This happened last week, to me, to my sister, to our family. My younger sister was diagnosed with cancer, after going through a very quickly scheduled 8 hour surgery. She has ovarian cancer, after finding a large tumor that originated from her ovary. She has a long battle ahead of her, with chemo and other medical treatment. Thank the Lord, her doctor feels optimistic and feels that with treatment she has a "very very good chance" at recovery.
Friday, January 11, 2008
The LORD your God is with you,
He is mighty to save.
He will take great delight in you,
He will quiet you with His love,
He will rejoice over you with singing.
Now how's that for a love song?
Thursday, January 10, 2008
BEING A SOUTHERN BELLE IS A LIFETIME OF WORK...SO PRACTICE EVERYDAY
--Offer Mint Julep or Iced Tea to everyone who visits your house.
--Eat grits everyday for breakfast.
--Refer to your house as "The Plantation" no matter how small your house may be.
--Refer to all men as "gentlemen caller" or "beaux".
--Never let a man know you're interested or chase him because you know there are too many men who want you for you to expend the extra effort.
--When you have a dating dilemma and have one gentleman caller over when you are expecting another, claim to be "expired" and excuse yourself for a nap until he leaves.
--Whenever you are asked to do any work, fan yourself and claim to have the "vapors."
--Refer to every party you go to, even a kegger at the local university, as a "cotillion." All other parties are yankee garbage.
--Try to use words like "darlin'", "sweet" or "precious" in every sentence.
--Belong to a country club. If you don't, refer to any club you belong to as a "country club". No one will know the difference.
--Sit under a magnolia tree with a parasol fanning yourself often. Passers-by will take notice of your belle-ness.
--Never marry a Yankee unless you want to be a Yankee by association.
--Never be seen without your makeup and girdle.
Southern Belles NEVER:
1. Never blow their nose in public.
2. 'Pass gas' in public. (Well yes, they really do, but they look at the person next to them in shock and smile coyly)
3. Wear white shoes or carry white handbags before Easter or after Labor Day.
4. Chase after a man... they connive a man into chasing 'them'. Then act totally surprised when 'caught'.
5. Call men on the telephone.
6. Eat large amounts in public... they only nibble and say that they aren't hungry. (A southern belle will eat before a date, then again afterwards! It's not until the 'date' is of a fiancé status that a southern belle orders everything on the menu!)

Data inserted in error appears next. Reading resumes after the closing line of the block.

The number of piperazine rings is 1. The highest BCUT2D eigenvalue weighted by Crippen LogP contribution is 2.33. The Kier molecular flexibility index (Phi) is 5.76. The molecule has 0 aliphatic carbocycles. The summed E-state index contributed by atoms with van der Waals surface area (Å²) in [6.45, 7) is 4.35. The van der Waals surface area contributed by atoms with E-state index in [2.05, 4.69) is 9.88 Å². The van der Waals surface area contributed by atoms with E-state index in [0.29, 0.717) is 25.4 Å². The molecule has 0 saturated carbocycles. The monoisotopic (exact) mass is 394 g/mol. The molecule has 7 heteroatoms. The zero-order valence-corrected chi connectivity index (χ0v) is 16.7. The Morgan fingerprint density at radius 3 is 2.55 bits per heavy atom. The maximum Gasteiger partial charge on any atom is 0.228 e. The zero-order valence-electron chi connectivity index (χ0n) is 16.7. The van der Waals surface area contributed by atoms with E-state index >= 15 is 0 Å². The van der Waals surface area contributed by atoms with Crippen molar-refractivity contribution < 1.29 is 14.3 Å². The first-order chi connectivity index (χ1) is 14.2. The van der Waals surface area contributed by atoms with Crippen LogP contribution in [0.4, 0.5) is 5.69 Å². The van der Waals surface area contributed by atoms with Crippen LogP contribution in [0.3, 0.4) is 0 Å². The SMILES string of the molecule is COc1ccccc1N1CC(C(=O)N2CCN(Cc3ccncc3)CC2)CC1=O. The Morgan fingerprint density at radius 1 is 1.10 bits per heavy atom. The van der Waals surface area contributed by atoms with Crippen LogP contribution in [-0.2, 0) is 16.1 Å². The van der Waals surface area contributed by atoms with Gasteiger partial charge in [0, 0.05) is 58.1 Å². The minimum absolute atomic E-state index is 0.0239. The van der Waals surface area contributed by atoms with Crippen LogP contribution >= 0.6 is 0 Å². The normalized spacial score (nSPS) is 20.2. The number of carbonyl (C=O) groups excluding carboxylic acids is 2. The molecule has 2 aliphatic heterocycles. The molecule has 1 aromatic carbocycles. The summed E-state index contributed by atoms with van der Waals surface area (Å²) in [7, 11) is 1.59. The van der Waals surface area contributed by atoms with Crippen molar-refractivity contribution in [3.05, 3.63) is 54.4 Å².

7. Sleep with a man on a first date! (they get up and go home to do their sleeping!) A true southern belle never lets the man she's after see her first thing in the morning until she's 'got' him.
9. Get nervous or anxious... They're the picture of calm and control.
10. Cuss above a whisper where others might hear them. They use phrases like... 'oh my gosh', 'darn', and 'shoot'.
11. Have a gray hair until they're darn ready to have one!
Southern Belles ALWAYS:
1. Get the man they want!
2. Know the way to a man's heart is through his stomach.
3. Are extraordinary hostesses.
4. Always look their best! Never a bad hair day or never without the perfect thing to wear.
5. Can walk in heels like they're floating on air.
6. Are always a bit mysterious.
7. Are witty and charming.
8. Throw the best parties.
9. Are the greatest cooks.
10. Have style!
Wednesday, January 9, 2008
Tuesday, January 8, 2008
Thursday, January 3, 2008
1. Growing more in my spirituality. I want to spend more quality time with God. I want to get better at hearing his voice, being obedient to his direction and his nudgings. I am keenly amazed (and overwhelmed) by this thing called grace, and that he continues to forgive and love and accept and spend time with me, no matter what. I want to do a study on God's grace.
2. I want to focus more on my health, and this is total health, body, mind, and spirit. I'd love to get this extra 10 lbs off my frame, and learn to control and reduce stress, and the effects it has on my total being. I want to eat healthier, rest and sleep, spend time in happy ways, like with my family. Is this the resolution that everyone has each year? I think as I age, and see changes and little health issues cropping up, I am becoming more aware of how important this is.
3. I want to take a different career path, one that is less than a full 40 plus hour work week, one that is not fraught with stress and politics. One that allows me to focus on the ideas I have swirling in my head for writing, keeping my home, working in a more social service capacity, and taking care of myself. Basically, just slow down a bit.
4. Real Estate. I want real estate. Preferably on St Simons Island.
Remember not the former things, neither consider the things of old. Behold, I will do a new thing; now it shall spring forth. Will you not know it? I will even make a way in the wilderness and rivers in the desert. Isaiah 43:18-19
Here's to new beginnings!